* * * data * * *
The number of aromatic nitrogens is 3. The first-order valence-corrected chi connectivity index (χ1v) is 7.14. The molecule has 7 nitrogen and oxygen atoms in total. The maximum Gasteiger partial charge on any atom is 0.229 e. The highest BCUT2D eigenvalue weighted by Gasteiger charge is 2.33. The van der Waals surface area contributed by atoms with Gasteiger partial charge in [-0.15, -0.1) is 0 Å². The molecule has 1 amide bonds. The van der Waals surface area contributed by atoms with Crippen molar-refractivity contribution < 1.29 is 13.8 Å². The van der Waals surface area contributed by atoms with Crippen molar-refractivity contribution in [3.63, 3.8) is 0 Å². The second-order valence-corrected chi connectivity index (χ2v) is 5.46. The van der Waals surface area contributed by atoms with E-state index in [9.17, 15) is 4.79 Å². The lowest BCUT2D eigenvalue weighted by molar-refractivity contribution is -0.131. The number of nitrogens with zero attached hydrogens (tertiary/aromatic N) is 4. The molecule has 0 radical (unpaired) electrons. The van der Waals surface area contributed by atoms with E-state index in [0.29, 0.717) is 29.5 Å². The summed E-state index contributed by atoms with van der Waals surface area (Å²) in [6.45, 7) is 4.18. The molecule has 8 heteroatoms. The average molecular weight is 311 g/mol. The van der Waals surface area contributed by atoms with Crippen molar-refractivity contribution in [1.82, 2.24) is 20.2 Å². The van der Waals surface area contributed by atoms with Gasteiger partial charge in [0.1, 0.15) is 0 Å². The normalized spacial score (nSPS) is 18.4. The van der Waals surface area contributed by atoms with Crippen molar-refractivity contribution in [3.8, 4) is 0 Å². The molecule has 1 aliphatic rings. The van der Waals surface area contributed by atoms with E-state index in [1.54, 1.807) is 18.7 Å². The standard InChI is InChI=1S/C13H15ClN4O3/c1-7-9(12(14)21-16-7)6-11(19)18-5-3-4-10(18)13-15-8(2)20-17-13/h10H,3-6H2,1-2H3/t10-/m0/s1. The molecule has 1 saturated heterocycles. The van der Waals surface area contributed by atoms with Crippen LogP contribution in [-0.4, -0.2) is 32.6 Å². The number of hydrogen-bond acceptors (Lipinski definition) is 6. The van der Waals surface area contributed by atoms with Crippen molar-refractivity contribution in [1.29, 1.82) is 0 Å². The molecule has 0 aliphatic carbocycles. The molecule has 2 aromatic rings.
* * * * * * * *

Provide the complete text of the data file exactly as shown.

The number of aromatic nitrogens is 3. The first-order valence-corrected chi connectivity index (χ1v) is 7.14. The molecule has 7 nitrogen and oxygen atoms in total. The maximum Gasteiger partial charge on any atom is 0.229 e. The highest BCUT2D eigenvalue weighted by Gasteiger charge is 2.33. The van der Waals surface area contributed by atoms with Gasteiger partial charge in [-0.15, -0.1) is 0 Å². The molecule has 1 amide bonds. The van der Waals surface area contributed by atoms with Crippen molar-refractivity contribution < 1.29 is 13.8 Å². The van der Waals surface area contributed by atoms with Crippen molar-refractivity contribution in [3.63, 3.8) is 0 Å². The second-order valence-corrected chi connectivity index (χ2v) is 5.46. The van der Waals surface area contributed by atoms with E-state index in [9.17, 15) is 4.79 Å². The lowest BCUT2D eigenvalue weighted by molar-refractivity contribution is -0.131. The number of nitrogens with zero attached hydrogens (tertiary/aromatic N) is 4. The molecule has 0 radical (unpaired) electrons. The van der Waals surface area contributed by atoms with E-state index in [0.29, 0.717) is 29.5 Å². The summed E-state index contributed by atoms with van der Waals surface area (Å²) in [6.45, 7) is 4.18. The molecule has 8 heteroatoms. The average molecular weight is 311 g/mol. The van der Waals surface area contributed by atoms with Crippen molar-refractivity contribution in [1.82, 2.24) is 20.2 Å². The van der Waals surface area contributed by atoms with Gasteiger partial charge in [0.1, 0.15) is 0 Å². The normalized spacial score (nSPS) is 18.4. The van der Waals surface area contributed by atoms with Crippen molar-refractivity contribution in [3.8, 4) is 0 Å². The molecule has 1 aliphatic rings. The van der Waals surface area contributed by atoms with E-state index in [1.54, 1.807) is 18.7 Å². The standard InChI is InChI=1S/C13H15ClN4O3/c1-7-9(12(14)21-16-7)6-11(19)18-5-3-4-10(18)13-15-8(2)20-17-13/h10H,3-6H2,1-2H3/t10-/m0/s1. The molecule has 1 saturated heterocycles. The van der Waals surface area contributed by atoms with Crippen LogP contribution in [-0.4, -0.2) is 32.6 Å². The number of hydrogen-bond acceptors (Lipinski definition) is 6. The van der Waals surface area contributed by atoms with Crippen molar-refractivity contribution in [1.29, 1.82) is 0 Å². The molecule has 0 aliphatic carbocycles. The molecule has 2 aromatic rings.